Mother and Grandmother fell for the great pressure cooker craze when it hit the South. But our neighbor taught us they might not be totally safe. Continue reading
Category Archives: Family
Grandfather versus the banks, or, Not with my money you don’t!
My grandfather came of age when there were few banks in our rural area. He was gradually warming to them when the Great Depression hit and so many of them failed. It was an attitude that he never really overcame. “They’re out … Continue reading
Grandmother learns to smoke, or, Hollywood must smell awful
My grandmother was a fan of sophisticated movie stars, and one day decided that she should learn to smoke. And she never did anything halfway. With a determined look on her face, she planted herself in the rocking chair in the middle of her bedroom and applied herself single-mindedly to becoming the world’s greatest smoker. None of us will ever forget it. Continue reading
Everyone needs a little oven
June’s daughter was just a tiny little thing, and her speech was almost unintelligible. But she had something on her mind – “I wanna little oven and a little uggen.” Sometimes we have to listen with the ears of our heart. Continue reading
Poor Johnny, or, The case against educational toys
Johnny’s problem was that he had too many toys. Educational toys. We would always be excited when a new one arrived and he would carry it across the street, breathless in anticipation of its many delights. Unfortunately, that was always the high point. The reality never met the expectation. I had never seen such things as Legos or Lincoln Logs. I had glue and twigs that could be snapped to any length and used to make realistic looking log cabins. Why would I want to fool with some silly thing that came in a box? Continue reading
Grandmothers and child psychology, or, How not to be Queen for a Day
There are certain things they don’t tell you about grandmothers: they can be cunning under all that silver hair and talcum powder. Gullible, unsuspecting little girls don’t stand a chance. I know. I learned the hard way. Here is my cautionary tale: Continue reading
The Versatile Blogger Award
I was so tickled and flattered to be nominated for the Versatile Blogger Award by My Personal Thing. As I enjoy her blog so much, it was a joy to be the target of her generosity. It is difficult to nominate just fifteen others – there are so many wonderful people doing good work here. The outstanding ones below are deserving of the award and special attention:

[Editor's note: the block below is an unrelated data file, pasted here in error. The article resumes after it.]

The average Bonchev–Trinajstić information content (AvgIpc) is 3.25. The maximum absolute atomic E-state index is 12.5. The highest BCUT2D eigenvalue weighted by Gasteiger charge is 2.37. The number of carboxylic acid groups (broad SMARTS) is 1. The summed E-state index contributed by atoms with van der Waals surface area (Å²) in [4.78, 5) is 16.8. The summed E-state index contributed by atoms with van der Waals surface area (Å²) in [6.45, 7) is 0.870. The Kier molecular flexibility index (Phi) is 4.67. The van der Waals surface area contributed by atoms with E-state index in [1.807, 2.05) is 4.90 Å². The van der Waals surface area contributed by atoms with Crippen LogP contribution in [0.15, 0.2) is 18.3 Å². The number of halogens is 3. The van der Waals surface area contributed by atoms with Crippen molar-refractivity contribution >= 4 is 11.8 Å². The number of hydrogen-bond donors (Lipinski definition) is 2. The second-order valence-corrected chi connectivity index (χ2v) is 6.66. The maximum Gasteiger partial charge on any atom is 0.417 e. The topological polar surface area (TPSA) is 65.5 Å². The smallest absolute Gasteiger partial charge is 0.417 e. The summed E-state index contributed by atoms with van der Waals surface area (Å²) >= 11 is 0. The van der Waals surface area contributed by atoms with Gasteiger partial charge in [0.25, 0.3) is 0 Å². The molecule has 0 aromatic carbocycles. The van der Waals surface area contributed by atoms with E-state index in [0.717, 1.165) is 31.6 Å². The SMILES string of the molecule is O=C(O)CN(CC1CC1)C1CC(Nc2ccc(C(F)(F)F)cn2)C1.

- Rachel Mankowitz
- May Rose Sewing
- The Bug Police
- You Handmade Me Happy
- Ish Musing
- A Northeast Ohio Garden
- Threading the Needles
- Temasek Garden
- Crafted in Carhartt
- Salmonberry Style
- The Pelikan’s Perch
- Poetry Treasures
- Waltzing With Whims
- Daprayer Blog
- I Don’t Have the Map
The rules of the Versatile Blogger Award require a person to tell the person who nominated them seven things about themselves. Here goes:
- Proust is my favorite author. His translator called him “the most intelligent man who ever wrote a book”, and I agree.
- I’m from a little Southern town.
- I write my blog because I have such happy memories of my childhood and can’t bear to think no one else has them. So now I pass them on to you.
- Mahler and Saint-Saens are my favorite composers, but nothing beats a good jug band.
- My three favorite films are “Jules and Jim”, “La Strada”, and “Babe” (yes, the little pig movie!)
- I love photography and have a Flickr account, which is suffering neglect due to this blog. I also make miniature books.
- Despite writing three novels and a boatload of short stories, the only things I have had accepted for publication are nonfiction magazine articles, needlepoint patterns, and photographs. Realizing that I just don’t have a commercial novel in me was very freeing.
Great-grandmother’s candlestick, my most treasured possession
My great-grandmother lived during a time of great injustice. Slavery was practiced in the South; child labor was rampant in Northern factories. As the daughter of slave owners, she was too young at the time of the Civil War to comprehend all … Continue reading
Happy family reunion, or, how to get in trouble without really trying
A family reunion and a platter of corn on the cob earned me a reputation as a terrible dinner guest. Maybe I was, but in my defense I was only three or four years old at the time and my social graces were limited. Nevertheless, you would have thought I’d managed to violate every code of Southern honor and Emily Post rule of etiquette that ever existed. But maybe I’d better tell you what happened. Continue reading